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Journal of Nanotechnology
Volume 2012 (2012), Article ID 483976, 7 pages
Research Article

Permeability of Electrospun Superhydrophobic Nanofiber Mats

Department of Chemical and Biomolecular Engineering, University of Akron, Akron, OH 44325-3906, USA

Received 14 September 2011; Accepted 14 January 2012

Academic Editor: Andrei Kolmakov

Copyright © 2012 Sarfaraz U. Patel et al. This is an open access article distributed under the Creative Commons Attribution License, which permits unrestricted use, distribution, and reproduction in any medium, provided the original work is properly cited.


This paper discusses the fabrication and characterization of electrospun nanofiber mats made up of poly(4-methyl-1-pentene) polymer. The polymer was electrospun in different weight concentrations. The mats were characterized by their basis weight, fiber diameter distribution, contact angles, contact angle hysteresis, and air permeability. All of the electrospun nonwoven fiber mats had water contact angles greater than 150 degrees making them superhydrophobic. The permeabilities of the mats were empirically fitted to the mat basis weight by a linear relation. The experimentally measured air permeabilities were significantly larger than the permeabilities predicted by the Kuwabara model for fibrous media.

1. Introduction

Superhydrophobic properties of electrospun nanofiber mats are of interest for a number of applications. In fabrics and filters, the air permeability, in addition to their hydrophobicity, is important. Few publications report on the permeability of such mats. In this paper, we report on the measured air permeability and compare it with the permeability predicted using a common correlation for fibrous media.

Superhydrophobic surfaces are indiscriminately defined as surfaces with water contact angles (WCAs) greater than 150 degrees. Many examples of superhydrophobic surfaces are observed in nature. A well-known example of superhydrophobic surface is lotus leaf. Barthlott and Neinhuis [1] studied the lotus leaf and found that the rough-surface microstructures on the lotus leaf help the leaf to repel water off the surface, keeping it clean. In another example, Gao and Jiang [2] showed that a pond skater is able to walk on the water because of the surface structure of the legs. The legs have microhairs and nanoscaled grooves on the leg hairs, making the leg surfaces superhydrophobic. Conventionally, superhydrophobic surfaces are fabricated by creating a nanoscaled roughness on the surface and by making the surface out of low surface energy materials. Plasma etching [3], mechanical stretching [4], and electrospinning are some of the methods employed to create rough surfaces. Low surface energy compounds, typically fluorinated [5] or silicone compounds [6], have been used to create superhydrophobic surfaces. Superhydrophobic surfaces are characterized by WCA but in some applications contact angle hysteresis and critical tilt angle between the substrate and the horizontal, below which the water droplet begins to move upon elevating one end of the substrate, are also necessary [7]. It is desired to have a large contact angle and small tilt angle for self-cleaning applications.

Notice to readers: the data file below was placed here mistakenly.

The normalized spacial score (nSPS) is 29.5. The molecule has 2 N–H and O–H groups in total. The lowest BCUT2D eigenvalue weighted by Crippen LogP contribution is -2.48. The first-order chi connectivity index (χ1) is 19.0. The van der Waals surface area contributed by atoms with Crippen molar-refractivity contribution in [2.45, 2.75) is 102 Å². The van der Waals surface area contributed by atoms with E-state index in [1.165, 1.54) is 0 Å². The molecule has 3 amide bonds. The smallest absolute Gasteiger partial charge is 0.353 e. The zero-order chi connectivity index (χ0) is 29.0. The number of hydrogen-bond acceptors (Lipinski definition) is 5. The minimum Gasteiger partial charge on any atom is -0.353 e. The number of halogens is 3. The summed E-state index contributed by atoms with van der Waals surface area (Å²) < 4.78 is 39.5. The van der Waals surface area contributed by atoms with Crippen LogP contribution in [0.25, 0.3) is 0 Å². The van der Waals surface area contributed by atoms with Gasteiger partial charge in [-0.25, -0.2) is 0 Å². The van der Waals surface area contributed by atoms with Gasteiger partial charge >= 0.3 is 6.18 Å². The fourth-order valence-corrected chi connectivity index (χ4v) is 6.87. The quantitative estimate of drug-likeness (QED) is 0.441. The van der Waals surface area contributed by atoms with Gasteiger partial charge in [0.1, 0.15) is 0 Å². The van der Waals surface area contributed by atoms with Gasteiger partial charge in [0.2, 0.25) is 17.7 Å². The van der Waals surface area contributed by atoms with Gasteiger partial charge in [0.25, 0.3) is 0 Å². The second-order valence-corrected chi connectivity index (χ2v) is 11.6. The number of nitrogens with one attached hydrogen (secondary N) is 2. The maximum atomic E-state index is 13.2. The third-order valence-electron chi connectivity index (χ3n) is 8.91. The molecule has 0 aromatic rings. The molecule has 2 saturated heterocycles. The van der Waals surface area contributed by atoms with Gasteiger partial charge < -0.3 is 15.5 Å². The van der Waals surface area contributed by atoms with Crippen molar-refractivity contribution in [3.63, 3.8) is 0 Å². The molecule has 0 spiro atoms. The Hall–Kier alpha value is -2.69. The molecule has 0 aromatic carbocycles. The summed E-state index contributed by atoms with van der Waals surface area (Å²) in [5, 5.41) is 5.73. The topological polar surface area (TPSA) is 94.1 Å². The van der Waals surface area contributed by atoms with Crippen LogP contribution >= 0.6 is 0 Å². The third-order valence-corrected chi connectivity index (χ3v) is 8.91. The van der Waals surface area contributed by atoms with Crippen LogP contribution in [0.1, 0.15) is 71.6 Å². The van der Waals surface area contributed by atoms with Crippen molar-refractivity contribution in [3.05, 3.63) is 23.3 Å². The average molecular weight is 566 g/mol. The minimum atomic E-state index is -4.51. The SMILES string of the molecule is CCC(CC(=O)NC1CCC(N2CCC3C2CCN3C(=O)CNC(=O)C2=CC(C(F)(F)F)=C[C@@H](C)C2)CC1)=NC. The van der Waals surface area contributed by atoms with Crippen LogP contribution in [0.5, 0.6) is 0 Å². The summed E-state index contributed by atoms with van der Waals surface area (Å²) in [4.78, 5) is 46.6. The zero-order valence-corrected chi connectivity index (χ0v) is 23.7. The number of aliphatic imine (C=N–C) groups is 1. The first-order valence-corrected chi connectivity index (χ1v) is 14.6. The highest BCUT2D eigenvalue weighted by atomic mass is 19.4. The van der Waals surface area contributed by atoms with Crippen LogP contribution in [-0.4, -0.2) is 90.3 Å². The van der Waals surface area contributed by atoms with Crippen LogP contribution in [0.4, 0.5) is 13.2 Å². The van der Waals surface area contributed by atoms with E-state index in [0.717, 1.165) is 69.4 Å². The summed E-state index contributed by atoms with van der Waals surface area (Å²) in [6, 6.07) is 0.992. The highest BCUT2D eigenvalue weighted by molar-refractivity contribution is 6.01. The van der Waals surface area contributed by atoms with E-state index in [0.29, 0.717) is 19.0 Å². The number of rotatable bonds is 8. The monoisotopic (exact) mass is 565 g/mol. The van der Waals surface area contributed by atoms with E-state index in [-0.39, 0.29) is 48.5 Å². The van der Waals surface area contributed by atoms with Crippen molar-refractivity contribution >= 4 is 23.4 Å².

Electrospinning is a simple and convenient method to create rough surfaces at the appropriate scale for superhydrophobicity. The method of electrospinning nanofiber mats is well documented [8]. Electrospun nanofibers are versatile materials with use in many industries including air and liquid filtration [9], tissue engineering [10], catalysis [11], and sensors [12].

In this work poly(4-methyl-1-pentene) was electrospun at various weight concentrations. The nanofibers were characterized for fiber morphology and fiber diameter distribution. The surfaces were tested for water contact angle, contact angle hysteresis, and air permeability. The permeability was fitted through a linear relation to the basis weight of the fiber mat. The measured permeability was compared to permeability calculated from a published correlation for fibrous media.

2. Experimental Description

2.1. Materials

Poly(4-methyl-1-pentene) (PFMOP) with melt index 26 g/10 min at 230°C at a load of 2.16 kg (ASTM D 1238) was purchased from Aldrich. The PFMOP may be dissolved in a number of solvents. Through some trial, and error the combination of three solvents (cyclohexane, acetone, and N-N-dimethylformamide (DMF)) mixed in a ratio of 80/10/10 by weight gave consistent electrospun nanofiber mats. The solvents were purchased from Fisher Scientific and were used without any further purification. PFMOP was dissolved in the solvent mixture at 70°C to prepare electrospinning solutions with polymer concentrations ranging from 1% to 4% by weight. Mild stirring was used to make all electrospinning solutions. The syringes used for electrospinning were preheated at 70°C for about 20 minutes and then used for electrospinning.

2.2. Electrospinning

Figure 1 shows schematics of the electrospinning set-up employed in this work. The polymer solution was fed to a preheated 5 mL plastic syringe equipped with a 21-gauge needle via syringe pump (SP220i World Precision Instruments, USA) at feed rate of 15 mL/hr. A high voltage power supply (Gamma High Voltage Research, Ormond Beach, Fl, USA) was used to generate potential difference of 20 kV between needle and a glass slide placed on grounded aluminum foil placed at a distance of 15 cm from needle tip.

Figure 1: Schematic of a laboratory electrospinning setup.
2.3. Characterization